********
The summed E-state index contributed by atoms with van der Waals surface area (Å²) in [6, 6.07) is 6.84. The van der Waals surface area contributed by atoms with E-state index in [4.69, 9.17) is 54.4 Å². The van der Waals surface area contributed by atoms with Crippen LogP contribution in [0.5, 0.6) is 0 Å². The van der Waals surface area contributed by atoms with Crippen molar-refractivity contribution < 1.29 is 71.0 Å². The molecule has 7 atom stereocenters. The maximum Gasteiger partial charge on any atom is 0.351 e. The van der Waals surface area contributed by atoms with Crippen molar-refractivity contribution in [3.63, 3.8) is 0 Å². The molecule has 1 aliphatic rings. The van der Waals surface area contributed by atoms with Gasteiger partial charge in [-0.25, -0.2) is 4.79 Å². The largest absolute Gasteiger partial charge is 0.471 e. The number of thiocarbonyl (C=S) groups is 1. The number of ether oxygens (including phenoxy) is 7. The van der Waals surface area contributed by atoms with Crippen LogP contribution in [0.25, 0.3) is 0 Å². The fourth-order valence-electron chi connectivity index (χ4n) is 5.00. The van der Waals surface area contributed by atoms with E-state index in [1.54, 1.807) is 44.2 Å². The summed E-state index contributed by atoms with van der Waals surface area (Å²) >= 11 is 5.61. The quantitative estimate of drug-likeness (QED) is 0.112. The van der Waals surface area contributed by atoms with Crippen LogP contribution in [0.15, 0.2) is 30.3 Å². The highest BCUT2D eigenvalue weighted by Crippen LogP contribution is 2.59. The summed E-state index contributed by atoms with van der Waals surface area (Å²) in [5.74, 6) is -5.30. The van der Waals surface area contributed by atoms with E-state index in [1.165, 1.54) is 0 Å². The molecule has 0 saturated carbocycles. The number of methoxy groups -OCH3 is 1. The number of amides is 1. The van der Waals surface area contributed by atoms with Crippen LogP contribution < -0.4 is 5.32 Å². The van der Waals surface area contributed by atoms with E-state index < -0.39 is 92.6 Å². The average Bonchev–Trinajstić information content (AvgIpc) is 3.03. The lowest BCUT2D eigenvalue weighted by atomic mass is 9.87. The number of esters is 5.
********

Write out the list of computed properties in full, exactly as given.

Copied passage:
The summed E-state index contributed by atoms with van der Waals surface area (Å²) in [6, 6.07) is 6.84. The van der Waals surface area contributed by atoms with E-state index in [4.69, 9.17) is 54.4 Å². The van der Waals surface area contributed by atoms with Crippen LogP contribution in [0.5, 0.6) is 0 Å². The van der Waals surface area contributed by atoms with Crippen molar-refractivity contribution < 1.29 is 71.0 Å². The molecule has 7 atom stereocenters. The maximum Gasteiger partial charge on any atom is 0.351 e. The van der Waals surface area contributed by atoms with Crippen molar-refractivity contribution in [3.63, 3.8) is 0 Å². The molecule has 1 aliphatic rings. The van der Waals surface area contributed by atoms with Gasteiger partial charge in [-0.25, -0.2) is 4.79 Å². The largest absolute Gasteiger partial charge is 0.471 e. The number of thiocarbonyl (C=S) groups is 1. The number of ether oxygens (including phenoxy) is 7. The van der Waals surface area contributed by atoms with Crippen LogP contribution in [0.25, 0.3) is 0 Å². The fourth-order valence-electron chi connectivity index (χ4n) is 5.00. The van der Waals surface area contributed by atoms with E-state index in [1.54, 1.807) is 44.2 Å². The summed E-state index contributed by atoms with van der Waals surface area (Å²) >= 11 is 5.61. The quantitative estimate of drug-likeness (QED) is 0.112. The van der Waals surface area contributed by atoms with Crippen LogP contribution in [0.15, 0.2) is 30.3 Å². The highest BCUT2D eigenvalue weighted by Crippen LogP contribution is 2.59. The summed E-state index contributed by atoms with van der Waals surface area (Å²) in [5.74, 6) is -5.30. The van der Waals surface area contributed by atoms with E-state index in [1.165, 1.54) is 0 Å². The molecule has 0 saturated carbocycles. The number of methoxy groups -OCH3 is 1. The number of amides is 1. The van der Waals surface area contributed by atoms with Crippen LogP contribution < -0.4 is 5.32 Å². The van der Waals surface area contributed by atoms with E-state index < -0.39 is 92.6 Å². The average Bonchev–Trinajstić information content (AvgIpc) is 3.03. The lowest BCUT2D eigenvalue weighted by atomic mass is 9.87. The number of esters is 5.